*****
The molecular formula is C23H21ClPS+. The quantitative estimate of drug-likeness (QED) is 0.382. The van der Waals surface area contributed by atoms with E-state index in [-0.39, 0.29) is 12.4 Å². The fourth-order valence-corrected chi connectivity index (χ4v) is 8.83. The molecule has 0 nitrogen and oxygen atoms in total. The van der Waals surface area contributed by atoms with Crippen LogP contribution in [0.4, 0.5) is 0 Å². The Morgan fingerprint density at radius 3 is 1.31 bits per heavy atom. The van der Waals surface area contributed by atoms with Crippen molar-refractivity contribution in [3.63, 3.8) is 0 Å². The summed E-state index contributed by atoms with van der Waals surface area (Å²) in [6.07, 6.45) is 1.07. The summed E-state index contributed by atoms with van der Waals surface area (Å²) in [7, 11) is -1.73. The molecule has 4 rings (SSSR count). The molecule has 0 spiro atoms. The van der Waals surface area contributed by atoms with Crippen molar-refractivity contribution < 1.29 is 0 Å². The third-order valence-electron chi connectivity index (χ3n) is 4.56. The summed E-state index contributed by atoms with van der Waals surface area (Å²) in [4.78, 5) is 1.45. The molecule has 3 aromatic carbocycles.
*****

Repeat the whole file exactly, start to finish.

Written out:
The molecular formula is C23H21ClPS+. The quantitative estimate of drug-likeness (QED) is 0.382. The van der Waals surface area contributed by atoms with E-state index in [-0.39, 0.29) is 12.4 Å². The fourth-order valence-corrected chi connectivity index (χ4v) is 8.83. The molecule has 0 nitrogen and oxygen atoms in total. The van der Waals surface area contributed by atoms with Crippen LogP contribution in [0.4, 0.5) is 0 Å². The Morgan fingerprint density at radius 3 is 1.31 bits per heavy atom. The van der Waals surface area contributed by atoms with Crippen molar-refractivity contribution in [3.63, 3.8) is 0 Å². The summed E-state index contributed by atoms with van der Waals surface area (Å²) in [6.07, 6.45) is 1.07. The summed E-state index contributed by atoms with van der Waals surface area (Å²) in [7, 11) is -1.73. The molecule has 4 rings (SSSR count). The molecule has 0 spiro atoms. The van der Waals surface area contributed by atoms with Crippen molar-refractivity contribution < 1.29 is 0 Å². The third-order valence-electron chi connectivity index (χ3n) is 4.56. The summed E-state index contributed by atoms with van der Waals surface area (Å²) in [4.78, 5) is 1.45. The molecule has 3 aromatic carbocycles.